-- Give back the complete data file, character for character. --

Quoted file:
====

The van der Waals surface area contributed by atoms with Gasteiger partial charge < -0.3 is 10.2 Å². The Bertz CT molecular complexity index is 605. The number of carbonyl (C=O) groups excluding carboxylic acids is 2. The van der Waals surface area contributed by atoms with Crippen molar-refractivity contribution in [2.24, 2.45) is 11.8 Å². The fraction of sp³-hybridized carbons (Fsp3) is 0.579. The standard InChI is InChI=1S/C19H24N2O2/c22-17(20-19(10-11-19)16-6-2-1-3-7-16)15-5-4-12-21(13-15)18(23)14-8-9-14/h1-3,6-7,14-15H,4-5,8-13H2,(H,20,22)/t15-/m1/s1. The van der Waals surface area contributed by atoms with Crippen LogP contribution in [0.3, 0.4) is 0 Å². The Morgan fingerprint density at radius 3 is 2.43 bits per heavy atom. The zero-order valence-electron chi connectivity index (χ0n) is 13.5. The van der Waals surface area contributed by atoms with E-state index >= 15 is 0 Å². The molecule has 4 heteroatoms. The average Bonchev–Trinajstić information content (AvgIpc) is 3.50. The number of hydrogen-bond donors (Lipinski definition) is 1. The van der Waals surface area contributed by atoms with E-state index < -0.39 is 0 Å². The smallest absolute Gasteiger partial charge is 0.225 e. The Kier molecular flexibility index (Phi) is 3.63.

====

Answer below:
The van der Waals surface area contributed by atoms with Gasteiger partial charge < -0.3 is 10.2 Å². The Bertz CT molecular complexity index is 605. The number of carbonyl (C=O) groups excluding carboxylic acids is 2. The van der Waals surface area contributed by atoms with Crippen molar-refractivity contribution in [2.24, 2.45) is 11.8 Å². The fraction of sp³-hybridized carbons (Fsp3) is 0.579. The standard InChI is InChI=1S/C19H24N2O2/c22-17(20-19(10-11-19)16-6-2-1-3-7-16)15-5-4-12-21(13-15)18(23)14-8-9-14/h1-3,6-7,14-15H,4-5,8-13H2,(H,20,22)/t15-/m1/s1. The van der Waals surface area contributed by atoms with Crippen LogP contribution in [0.3, 0.4) is 0 Å². The Morgan fingerprint density at radius 3 is 2.43 bits per heavy atom. The zero-order valence-electron chi connectivity index (χ0n) is 13.5. The van der Waals surface area contributed by atoms with E-state index >= 15 is 0 Å². The molecule has 4 heteroatoms. The average Bonchev–Trinajstić information content (AvgIpc) is 3.50. The number of hydrogen-bond donors (Lipinski definition) is 1. The van der Waals surface area contributed by atoms with E-state index < -0.39 is 0 Å². The smallest absolute Gasteiger partial charge is 0.225 e. The Kier molecular flexibility index (Phi) is 3.63.